When selling your home consider the staging psychology for how your home is perceived.
We experience a room in different ways. The moment we enter, we have an almost instantaneous response – it can either be positive or negative depending upon how careful you pay attention to the subtle nuances of the staging psychology.
Here are 5 important marks to check off when staging your home to sell:
• The Senses
How we perceive a room with our senses tells us what we know to be true about the room, and provides a way of describing it. Through our sense of sight we can experience colors, each of which will elicit a different impression. Our eyes also pick up on important details such as patterns, scale and lighting.Our sense of smell is tied to memory; a pleasant one will connect us with memories that inspire positive emotions.Stimulate the Buyers imagination and memories of home and hearth with fresh Flowers, lightly scented citrus candles, fresh herbs and spices, delicate essential oils will please our nose and help create a positive mental picture of home.
• Our Assumptions
We usually always have some kind of preconceived notion when it comes to interiors. This can be based on our own past experiences or what we expect from a room’s design. These expectations we have conjured in our heads can greatly impact our experience. By keeping a home predictable, it will add comfort and familiarity, but a few unexpected design elements like re-purposed antiques if used properly can add a element of delightful surprise.
• Through Intuition
Another way we experience a room is through our intuition, though this one can be difficult to define. An example would be walking into a room where an argument has just taken place, which will feel a little less comfortable. It can also be an area of a home that hasn’t been used in a long time, so you can imagine the stagnant or cold vibe those areas give off. If you feel like your home has any stagnant or lonely corners, you can help it by placing a plant there, keeping the door open, or making sure some natural light reaches the area.Many Feng Shui tips come from following “conventional wisdom” or the things we intuitively know to be good or bad for decorating. For instance, placing a mirror directly across from your bed at night is considered bad feng shui. Intuitively we know that having a mirror across from us at night is distracting, potentially creepy, and not conducive to good sleep.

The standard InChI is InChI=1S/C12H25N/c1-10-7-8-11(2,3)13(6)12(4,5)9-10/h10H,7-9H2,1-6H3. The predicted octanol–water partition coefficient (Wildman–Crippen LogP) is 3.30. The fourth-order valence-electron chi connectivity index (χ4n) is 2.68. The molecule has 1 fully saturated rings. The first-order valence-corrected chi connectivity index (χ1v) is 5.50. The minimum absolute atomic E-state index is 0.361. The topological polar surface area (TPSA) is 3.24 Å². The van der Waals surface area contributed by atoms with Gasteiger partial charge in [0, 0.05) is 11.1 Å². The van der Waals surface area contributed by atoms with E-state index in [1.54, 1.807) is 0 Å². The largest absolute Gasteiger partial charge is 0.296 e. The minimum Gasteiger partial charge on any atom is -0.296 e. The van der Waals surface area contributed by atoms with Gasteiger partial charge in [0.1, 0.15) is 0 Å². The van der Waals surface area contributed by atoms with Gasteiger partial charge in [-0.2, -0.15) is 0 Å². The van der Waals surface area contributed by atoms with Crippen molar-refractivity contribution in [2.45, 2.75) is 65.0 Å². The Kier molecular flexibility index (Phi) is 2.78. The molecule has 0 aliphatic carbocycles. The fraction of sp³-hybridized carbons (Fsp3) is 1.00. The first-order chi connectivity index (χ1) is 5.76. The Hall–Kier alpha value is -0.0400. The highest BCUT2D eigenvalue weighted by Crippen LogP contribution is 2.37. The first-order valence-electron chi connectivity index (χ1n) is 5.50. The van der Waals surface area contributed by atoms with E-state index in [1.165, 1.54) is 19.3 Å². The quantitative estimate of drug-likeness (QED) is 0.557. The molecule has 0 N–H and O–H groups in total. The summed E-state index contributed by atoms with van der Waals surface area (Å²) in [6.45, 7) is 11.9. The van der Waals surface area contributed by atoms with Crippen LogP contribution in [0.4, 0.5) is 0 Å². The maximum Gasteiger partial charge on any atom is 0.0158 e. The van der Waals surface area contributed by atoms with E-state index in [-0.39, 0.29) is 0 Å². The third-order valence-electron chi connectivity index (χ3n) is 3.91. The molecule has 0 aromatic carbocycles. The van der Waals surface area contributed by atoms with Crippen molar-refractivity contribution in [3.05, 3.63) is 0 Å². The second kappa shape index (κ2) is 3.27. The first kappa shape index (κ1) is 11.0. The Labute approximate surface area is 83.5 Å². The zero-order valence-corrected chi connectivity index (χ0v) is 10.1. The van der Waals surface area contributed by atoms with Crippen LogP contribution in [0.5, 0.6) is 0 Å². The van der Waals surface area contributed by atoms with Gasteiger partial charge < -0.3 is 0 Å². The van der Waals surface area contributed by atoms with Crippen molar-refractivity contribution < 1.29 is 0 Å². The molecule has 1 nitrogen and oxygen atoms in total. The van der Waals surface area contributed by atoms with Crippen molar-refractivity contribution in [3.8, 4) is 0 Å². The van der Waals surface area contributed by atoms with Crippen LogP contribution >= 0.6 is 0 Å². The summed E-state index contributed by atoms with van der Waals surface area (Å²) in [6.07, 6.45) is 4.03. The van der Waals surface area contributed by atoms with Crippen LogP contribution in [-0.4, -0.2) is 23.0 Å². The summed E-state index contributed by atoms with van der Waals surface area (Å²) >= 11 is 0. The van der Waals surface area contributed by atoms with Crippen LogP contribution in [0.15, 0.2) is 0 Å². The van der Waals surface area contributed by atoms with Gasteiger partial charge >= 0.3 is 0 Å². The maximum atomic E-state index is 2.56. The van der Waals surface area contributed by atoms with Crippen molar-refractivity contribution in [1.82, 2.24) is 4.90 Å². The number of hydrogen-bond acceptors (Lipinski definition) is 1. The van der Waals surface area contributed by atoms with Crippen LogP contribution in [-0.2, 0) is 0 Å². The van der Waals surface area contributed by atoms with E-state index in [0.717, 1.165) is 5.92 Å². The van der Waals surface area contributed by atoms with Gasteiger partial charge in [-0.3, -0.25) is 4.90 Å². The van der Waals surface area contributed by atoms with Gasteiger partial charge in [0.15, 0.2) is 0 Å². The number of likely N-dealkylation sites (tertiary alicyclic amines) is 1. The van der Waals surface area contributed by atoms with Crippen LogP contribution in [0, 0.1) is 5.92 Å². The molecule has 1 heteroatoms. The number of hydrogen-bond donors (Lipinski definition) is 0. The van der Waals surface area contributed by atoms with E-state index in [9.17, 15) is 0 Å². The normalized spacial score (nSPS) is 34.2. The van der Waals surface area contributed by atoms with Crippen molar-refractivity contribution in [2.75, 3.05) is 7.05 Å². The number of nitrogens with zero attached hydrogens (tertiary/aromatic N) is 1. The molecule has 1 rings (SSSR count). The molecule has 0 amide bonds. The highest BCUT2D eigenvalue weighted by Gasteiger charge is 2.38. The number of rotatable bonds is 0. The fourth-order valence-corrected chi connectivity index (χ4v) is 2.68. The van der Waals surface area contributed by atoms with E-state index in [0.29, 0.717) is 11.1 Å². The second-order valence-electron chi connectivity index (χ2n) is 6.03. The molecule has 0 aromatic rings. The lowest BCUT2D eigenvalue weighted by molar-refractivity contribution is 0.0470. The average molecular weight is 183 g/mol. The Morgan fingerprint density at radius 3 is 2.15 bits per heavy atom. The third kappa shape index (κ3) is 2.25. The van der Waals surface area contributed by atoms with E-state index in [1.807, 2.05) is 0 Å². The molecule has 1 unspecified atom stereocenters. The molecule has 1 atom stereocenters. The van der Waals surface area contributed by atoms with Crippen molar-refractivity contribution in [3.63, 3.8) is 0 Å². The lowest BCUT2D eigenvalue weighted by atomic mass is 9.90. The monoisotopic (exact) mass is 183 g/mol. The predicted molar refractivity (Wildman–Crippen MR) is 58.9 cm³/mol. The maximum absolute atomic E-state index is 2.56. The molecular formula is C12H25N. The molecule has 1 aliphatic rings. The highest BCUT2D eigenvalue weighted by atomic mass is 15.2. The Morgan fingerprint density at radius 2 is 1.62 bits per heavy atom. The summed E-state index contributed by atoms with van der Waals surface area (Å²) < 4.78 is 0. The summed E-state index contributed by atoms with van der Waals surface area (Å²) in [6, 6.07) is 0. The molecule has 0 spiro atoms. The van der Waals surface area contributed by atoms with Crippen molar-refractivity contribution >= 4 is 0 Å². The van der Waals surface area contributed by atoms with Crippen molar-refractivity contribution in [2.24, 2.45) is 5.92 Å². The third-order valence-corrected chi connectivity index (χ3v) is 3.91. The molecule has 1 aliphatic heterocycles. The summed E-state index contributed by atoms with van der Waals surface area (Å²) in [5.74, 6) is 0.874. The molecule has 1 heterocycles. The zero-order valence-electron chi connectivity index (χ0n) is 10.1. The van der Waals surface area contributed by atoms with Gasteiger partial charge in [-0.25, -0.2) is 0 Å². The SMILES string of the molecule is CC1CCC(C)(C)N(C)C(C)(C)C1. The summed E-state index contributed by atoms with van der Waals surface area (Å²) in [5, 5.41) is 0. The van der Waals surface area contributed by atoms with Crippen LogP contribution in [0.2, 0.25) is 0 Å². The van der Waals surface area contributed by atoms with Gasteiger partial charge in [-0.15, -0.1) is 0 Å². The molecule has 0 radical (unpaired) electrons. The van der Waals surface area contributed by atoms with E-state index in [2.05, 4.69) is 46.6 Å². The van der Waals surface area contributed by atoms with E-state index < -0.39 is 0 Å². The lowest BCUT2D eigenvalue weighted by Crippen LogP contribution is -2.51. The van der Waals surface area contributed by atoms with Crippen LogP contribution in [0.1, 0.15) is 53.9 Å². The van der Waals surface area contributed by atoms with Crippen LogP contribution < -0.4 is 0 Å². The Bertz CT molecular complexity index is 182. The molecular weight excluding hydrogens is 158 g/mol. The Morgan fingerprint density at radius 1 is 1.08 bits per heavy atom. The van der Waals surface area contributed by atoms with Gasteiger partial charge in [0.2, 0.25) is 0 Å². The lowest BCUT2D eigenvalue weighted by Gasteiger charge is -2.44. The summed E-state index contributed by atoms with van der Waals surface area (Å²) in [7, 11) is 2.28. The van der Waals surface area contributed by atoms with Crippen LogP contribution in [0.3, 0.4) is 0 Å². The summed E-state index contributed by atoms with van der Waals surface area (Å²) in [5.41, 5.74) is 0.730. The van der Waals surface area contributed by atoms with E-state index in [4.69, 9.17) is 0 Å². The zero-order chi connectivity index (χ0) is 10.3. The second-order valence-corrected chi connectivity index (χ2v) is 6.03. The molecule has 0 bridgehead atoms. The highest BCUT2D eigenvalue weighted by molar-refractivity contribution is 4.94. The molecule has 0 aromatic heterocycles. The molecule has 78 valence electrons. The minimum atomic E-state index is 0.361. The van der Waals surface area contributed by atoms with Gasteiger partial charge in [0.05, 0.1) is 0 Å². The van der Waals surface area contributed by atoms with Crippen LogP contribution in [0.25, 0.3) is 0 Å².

• Through Our Emotions
Our personal feelings greatly impact how we experience a room, and will usually take precedence over our ability to rationalize. With that in mind, there are many decorating details that can trigger subtle (or not so subtle) emotional responses.Decorations such as art is one example. If the subject matter features a depressing scene or sad characters, then it will definitely bring down the mood of a room. If you had some cut flowers on your coffee table, but they’ve wilted and dried out, that’s another detail that will put a damper on someone’s emotional response. It’s important to think about the kind of symbolism placed in a room and how they might influence our emotions. Other things like low or high ceilings, natural lighting (or lack thereof), and color psychology will all contribute to our emotional response.
• Through Spacial Harmony
If furniture placement and scale is out of sync or doesn’t make sense, it can negatively effect how we experience a room. Chairs that are placed too far away from each other make conversation difficult, while being too close together will make a room feel cramped. It’s important to consider how the furniture and decorations are meant to interact with each other.Choosing furniture to fit the size of the room is also important. Small spaces already have a negative effect on our psychology, so keep small rooms from becoming too crowded. Furniture that is in harmony with and the right scale for the room, and a floor plan that provides a sense of fluidity will greatly improve our perception.As you can see, there’s a lot more to interior staging than just picking a tchotchke; If you keep these principles in mind, when a potential Buyer enters your house, they may not be able to quite explain it, but they’ll know they feel good when they enter your house.